Once overweight, the issues of getting back to exercising are complex, but confidence is cited as one of the main obstacles, the ongoing lack of exercise makes things worse, and a vicious cycle begins. If jogging seems unthinkable, and a dumbbell seems to make a good door stop, how do we take that first step and what type of exercise do we do?
Step 1. Find your start point: Your metabolic rate, the rate at which your body burns calories
As you get older your metabolic rate slows, meaning that your body becomes less efficient at burning calories . The first step is to find out what your metabolic rate is, and make sure that your consumption of calories is not greater than that figure, add exercise to that and create a deficit to lose weight . To find out your metabolic rate use a respected formula such as the Harris-Benedict formula (BMR based on total body weight.)
Step 2 . How much should I do?
Just 30 minutes a day can improve your metabolic rate, increase bone density, improve muscle mass, and decrease body fat, not bad for a 2 per cent investment of time on your day! Exercise will increase your interest in your diet . Start by switching to low glycemic foods, complex carbohydrates, and lots of fruit and vegetables . Be sure to increase your water intake to at least 1 ltr per day.
Step 3. Going it alone is hard
Find a friend or a group environment where you feel comfortable to exercise. Research has shown that the support and camaraderie of group exercise triples your chances of success. Be patient! You didn’t put weight on overnight and neither will it come off overnight. Set yourself a target for the number of times and sessions you are going to do in a week. A good start would be 30- 45 minutes, 3 times per week. Allow yourself the occasional slip, and don’t throw the towel in because of it. Just accept that you are human and get right back on track!!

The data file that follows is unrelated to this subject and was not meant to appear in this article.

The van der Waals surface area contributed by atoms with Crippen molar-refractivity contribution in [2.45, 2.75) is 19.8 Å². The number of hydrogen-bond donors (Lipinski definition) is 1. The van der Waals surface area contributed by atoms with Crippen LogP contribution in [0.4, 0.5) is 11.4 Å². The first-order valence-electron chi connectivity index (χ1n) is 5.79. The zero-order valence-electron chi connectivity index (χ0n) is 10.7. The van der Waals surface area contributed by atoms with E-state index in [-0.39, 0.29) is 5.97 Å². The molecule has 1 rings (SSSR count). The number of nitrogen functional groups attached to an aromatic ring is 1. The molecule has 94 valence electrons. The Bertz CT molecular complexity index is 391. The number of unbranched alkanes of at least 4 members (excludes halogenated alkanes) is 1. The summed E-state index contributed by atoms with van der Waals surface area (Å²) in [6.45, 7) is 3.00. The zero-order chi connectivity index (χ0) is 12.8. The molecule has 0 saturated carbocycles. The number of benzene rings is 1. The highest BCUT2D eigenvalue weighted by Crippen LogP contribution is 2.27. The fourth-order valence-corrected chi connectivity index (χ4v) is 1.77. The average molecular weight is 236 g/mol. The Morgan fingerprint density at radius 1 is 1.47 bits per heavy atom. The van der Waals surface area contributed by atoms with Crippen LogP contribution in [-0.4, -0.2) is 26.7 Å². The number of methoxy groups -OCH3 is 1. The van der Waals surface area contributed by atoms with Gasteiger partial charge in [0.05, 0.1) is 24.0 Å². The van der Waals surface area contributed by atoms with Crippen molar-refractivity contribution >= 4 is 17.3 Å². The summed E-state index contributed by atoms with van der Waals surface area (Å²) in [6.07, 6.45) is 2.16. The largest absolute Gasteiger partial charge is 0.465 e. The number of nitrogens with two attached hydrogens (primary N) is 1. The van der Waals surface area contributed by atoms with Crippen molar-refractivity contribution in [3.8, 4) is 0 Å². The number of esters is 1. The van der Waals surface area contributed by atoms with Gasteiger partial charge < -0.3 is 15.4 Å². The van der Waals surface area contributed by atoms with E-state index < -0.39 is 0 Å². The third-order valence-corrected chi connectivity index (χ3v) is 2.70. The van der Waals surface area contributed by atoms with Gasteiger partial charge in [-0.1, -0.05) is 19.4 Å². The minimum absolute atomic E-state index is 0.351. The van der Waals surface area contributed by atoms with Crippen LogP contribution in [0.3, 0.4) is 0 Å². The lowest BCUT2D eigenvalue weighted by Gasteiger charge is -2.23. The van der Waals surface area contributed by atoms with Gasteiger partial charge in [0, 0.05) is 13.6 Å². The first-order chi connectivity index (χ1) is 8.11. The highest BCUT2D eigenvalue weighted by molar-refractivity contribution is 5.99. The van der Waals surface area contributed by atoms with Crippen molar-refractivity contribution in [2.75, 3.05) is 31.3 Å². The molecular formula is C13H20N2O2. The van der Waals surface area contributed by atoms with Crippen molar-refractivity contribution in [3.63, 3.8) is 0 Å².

Step 4. What exercise should I start with?
Depending on your weight, if you are 2 stone or more overweight, start with non weight bearing exercises to avoid injury, such as swimming or cycling. Write everything down so you know you are improving, progression is key. If you are less than 2 stone overweight, mix cardiovascular with resistance from the outset.
• Walking is a great exercise to build into your week. Be sure to put your pedometer on and record how much you are doing in a week, and look to increase that.
• Swimming offers resistance and is therefore better than walking. There are often classes available and is readily accessible at local leisure centres.
• Cycling is a great way to start back at your local gym or invest in a new or second hand bike. If balance is a problem, you will need to start with a stationary bike in a gym or there are very cheap models you can buy for home now too.
Kimberly’s recommendation; Aim to do 6 weeks of cardio vascular work 3 times a week then change one of those sessions to a resistance training session. Resistance training or weights, has been shown to be superior to cardiovascular training in a weight loss program.
Too fat to exercise, or just a confidence crisis
Tue, 14 Sep 2010
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